Digitizing War Room Part 1: Map Generation

Work In Progress / 30 July 2023

If you haven't already, check out the project page for Digital War Room on my website at grantdoney.com for more context on the project, the inspiration, and the current playable!

The first consideration when starting this project was map generation. How do I create a flexible system where tiles can be edited frequently, but retain complexity. Where all this data can be serialized for the game state, with each tile knowing its neighbors, its railroads, and its resources each time the game is launched. I took a feather from Paradox Studio's cap, emulating their map generation technique for games like Hearts of Iron 4, Europa Universalis 4, and Crusader Kings 3. Instead of hand authoring dozens to hundreds of map tiles, each with their own outline, a pixel map of the tiles would be fed into a generator during run time, creating the geometry and linking the tiles together in the data. Paradox offers loose documentation on these features through their Modding wiki pages, so while the general concepts could be understood, the exact implementation would have to be from scratch.

The first step was creating geometry from color blocks. The first test map was a 32x32 bmp file with 3 color blocks, each intending to test a certain element of map generation

The first step was to read the input texture, finding the exterior pixels of each color block. These pixels would later be converted to vertices and fed into a mesh triangulation algorithm. This meant the vertices couldn't only be vertices, they also had to be in order, preferably in the same direction for each tile. Starting with the first pixel of the new frontier color, every neighbor is checked to see if it's the frontier color and an edge color. This was done in East, South, West, North, South East, South West, North West, North East order to maintain a counter clockwise search.

This pixels are then assembled as the main points, visualized here by instantiating spheres at the coordinates of the pixels.

These pixels could then be passed into a triangulator as ordered vertices, creating the first UV'd mesh based on the input geometry.

This method produced a glaring issue: the points in pixel space were integers, centered on the pixel, while the vertices for the tiles would have to meet to form seamless boundaries. The solution was to check each point to see if it was necessary for the geometry, labeling it a "Main Point". To be a "Main Point", the pixel's diagonal neighbors had to be a different color and have their two directly adjacent neighbors be different colors.This main point would be the same on each tile, meaning an average point could be taken between the 2 meshes. This system would be refined a number of times as the pixel map became more complicated. This resulted in the first seamless tiles and the end of the first generation source texture's usefulness (a statue was planned, but the funds never came through).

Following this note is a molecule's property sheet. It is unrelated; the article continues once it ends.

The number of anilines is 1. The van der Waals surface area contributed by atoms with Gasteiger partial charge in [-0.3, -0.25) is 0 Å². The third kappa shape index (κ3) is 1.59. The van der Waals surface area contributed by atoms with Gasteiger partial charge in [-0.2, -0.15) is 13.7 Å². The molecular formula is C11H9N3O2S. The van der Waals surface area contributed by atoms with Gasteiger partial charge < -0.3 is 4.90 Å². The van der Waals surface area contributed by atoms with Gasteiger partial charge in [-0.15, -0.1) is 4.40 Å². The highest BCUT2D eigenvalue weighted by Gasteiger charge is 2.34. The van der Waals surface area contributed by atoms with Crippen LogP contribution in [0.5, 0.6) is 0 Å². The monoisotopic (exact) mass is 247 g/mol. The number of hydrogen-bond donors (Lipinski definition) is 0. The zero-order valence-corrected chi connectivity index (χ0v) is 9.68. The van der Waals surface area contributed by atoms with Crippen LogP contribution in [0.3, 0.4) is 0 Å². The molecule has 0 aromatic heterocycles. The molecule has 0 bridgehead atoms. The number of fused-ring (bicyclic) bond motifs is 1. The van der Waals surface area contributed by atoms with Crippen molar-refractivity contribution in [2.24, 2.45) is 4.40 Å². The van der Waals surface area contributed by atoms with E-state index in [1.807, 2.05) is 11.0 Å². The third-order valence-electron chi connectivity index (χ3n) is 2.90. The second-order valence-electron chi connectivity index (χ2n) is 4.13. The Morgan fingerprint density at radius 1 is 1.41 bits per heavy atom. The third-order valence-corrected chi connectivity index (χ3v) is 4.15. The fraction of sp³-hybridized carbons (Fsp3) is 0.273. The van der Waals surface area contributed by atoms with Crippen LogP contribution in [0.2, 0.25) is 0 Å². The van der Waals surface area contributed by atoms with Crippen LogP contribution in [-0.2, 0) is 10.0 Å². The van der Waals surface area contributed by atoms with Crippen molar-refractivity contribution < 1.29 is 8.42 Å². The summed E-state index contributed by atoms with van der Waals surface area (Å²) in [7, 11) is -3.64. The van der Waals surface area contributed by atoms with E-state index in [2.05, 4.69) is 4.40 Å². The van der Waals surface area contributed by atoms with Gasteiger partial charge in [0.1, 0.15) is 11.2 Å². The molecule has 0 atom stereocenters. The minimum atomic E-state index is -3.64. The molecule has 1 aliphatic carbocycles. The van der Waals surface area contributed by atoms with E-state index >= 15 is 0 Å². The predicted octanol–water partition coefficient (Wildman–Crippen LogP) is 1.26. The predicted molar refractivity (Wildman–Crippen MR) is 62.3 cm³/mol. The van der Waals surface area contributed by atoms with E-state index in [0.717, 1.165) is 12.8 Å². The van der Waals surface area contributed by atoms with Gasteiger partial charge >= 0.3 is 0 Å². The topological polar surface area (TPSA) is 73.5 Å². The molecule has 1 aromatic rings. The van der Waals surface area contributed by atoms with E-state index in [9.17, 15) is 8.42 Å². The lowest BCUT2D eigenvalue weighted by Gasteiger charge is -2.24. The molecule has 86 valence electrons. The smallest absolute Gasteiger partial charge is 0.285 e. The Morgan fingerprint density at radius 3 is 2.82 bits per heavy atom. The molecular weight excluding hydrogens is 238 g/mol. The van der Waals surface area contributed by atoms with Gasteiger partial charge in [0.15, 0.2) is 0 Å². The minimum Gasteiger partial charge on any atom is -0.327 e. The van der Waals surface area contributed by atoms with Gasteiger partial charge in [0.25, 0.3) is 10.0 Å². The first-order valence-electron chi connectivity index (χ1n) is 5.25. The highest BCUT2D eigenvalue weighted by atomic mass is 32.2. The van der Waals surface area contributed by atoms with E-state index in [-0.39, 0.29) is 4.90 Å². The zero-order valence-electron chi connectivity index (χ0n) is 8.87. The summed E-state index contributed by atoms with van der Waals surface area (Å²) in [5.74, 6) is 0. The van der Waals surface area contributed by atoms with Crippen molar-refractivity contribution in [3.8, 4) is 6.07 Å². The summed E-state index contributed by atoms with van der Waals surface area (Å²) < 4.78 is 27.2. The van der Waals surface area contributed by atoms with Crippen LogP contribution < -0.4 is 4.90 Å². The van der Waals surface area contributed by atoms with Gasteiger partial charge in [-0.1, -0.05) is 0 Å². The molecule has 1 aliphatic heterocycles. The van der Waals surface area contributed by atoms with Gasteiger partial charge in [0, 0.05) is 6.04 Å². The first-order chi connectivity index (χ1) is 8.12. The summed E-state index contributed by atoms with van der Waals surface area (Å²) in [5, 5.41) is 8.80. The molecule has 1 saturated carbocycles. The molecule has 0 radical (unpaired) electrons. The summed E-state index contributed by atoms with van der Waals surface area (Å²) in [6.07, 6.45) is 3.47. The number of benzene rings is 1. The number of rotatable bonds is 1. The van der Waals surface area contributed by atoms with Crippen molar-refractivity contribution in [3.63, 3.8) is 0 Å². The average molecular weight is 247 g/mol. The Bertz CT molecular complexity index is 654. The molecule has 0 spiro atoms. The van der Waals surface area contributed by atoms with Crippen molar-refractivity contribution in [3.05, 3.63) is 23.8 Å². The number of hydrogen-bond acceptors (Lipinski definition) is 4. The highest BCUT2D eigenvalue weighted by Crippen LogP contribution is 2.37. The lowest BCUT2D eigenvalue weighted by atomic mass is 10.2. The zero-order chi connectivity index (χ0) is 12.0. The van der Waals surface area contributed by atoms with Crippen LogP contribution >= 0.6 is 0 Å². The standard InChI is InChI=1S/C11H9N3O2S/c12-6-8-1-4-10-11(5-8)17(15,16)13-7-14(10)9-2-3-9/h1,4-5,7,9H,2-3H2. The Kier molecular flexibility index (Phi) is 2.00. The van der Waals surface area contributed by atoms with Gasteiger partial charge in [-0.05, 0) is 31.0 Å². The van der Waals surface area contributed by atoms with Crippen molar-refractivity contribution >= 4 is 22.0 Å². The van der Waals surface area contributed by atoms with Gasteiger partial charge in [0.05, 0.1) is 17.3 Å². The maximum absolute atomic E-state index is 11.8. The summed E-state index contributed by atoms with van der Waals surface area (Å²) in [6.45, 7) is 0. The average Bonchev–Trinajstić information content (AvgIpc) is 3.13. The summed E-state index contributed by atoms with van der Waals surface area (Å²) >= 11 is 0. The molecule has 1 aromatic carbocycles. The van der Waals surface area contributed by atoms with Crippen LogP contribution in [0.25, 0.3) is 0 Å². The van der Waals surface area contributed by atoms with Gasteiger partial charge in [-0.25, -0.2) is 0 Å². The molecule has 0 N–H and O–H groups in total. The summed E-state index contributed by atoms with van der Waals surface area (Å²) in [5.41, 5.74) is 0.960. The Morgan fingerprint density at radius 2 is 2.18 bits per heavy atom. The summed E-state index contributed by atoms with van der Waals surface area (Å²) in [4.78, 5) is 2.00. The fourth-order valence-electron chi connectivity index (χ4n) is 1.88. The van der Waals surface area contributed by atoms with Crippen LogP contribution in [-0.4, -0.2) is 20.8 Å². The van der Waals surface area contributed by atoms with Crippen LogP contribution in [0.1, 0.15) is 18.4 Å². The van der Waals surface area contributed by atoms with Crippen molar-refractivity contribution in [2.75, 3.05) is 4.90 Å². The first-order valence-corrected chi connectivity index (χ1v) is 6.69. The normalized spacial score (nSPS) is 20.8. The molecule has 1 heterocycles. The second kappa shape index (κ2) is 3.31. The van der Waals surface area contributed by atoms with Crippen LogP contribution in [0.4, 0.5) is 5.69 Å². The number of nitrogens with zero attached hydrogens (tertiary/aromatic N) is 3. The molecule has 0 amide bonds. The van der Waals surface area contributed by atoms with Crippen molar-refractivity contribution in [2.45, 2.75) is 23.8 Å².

The second generation map used an "artistic" interpretation of western Europe at 64x64. It revealed a number of flaws in the system, which required further refinement of both the generation code and map authoring techniques.

At this time, the first exploration of Points of Inaccessibility was also started. In cartography, the Point of Inaccessibility is the furthest location form any border for a country or distinct body. This is normally where a label will be put. To label each of these tiles, a Signed Distance Field was calculated using a recursive quadtree search to find, roughly, the farthest point from any border in an irregular concave polygon.This is the load time destroyer.

Further refinement of the main point definition and edge loop extractor resulted in the eventual chubby Europe. Unity's Line Renderer components were used to create the first rudimentary borders, passing vertex positions for the Line and using a Shader which only renderer the interior half (one of the reasons the counter clockwise order was so imperative across all tiles, as the Line Renderers definition of interior UV's changed based on direction).

The third generation of source texture saw an increase in resolution to 128x128 and the use of Google Maps to make sure it actually looked like Europe. This had the adverse effect of increasing the size of the map by 2 fold in each direction (noticeable by the very little labels)

The fourth generation created a much larger map, at 1536x1536 (egads,, it's not power of 2, how could this be). This map spanned the entire world, with roughly 100 tiles. This created a noticeable drop in performance when loading the scene, requiring an asynchronous operation so it didn't seem like the game had died horribly for 15 seconds. With some added camera controls and further refinement of the scripts, the result was the first fully generated map (with infinite side scrolling) and a manager for keeping track of the tiles, unit stacks, and occupations.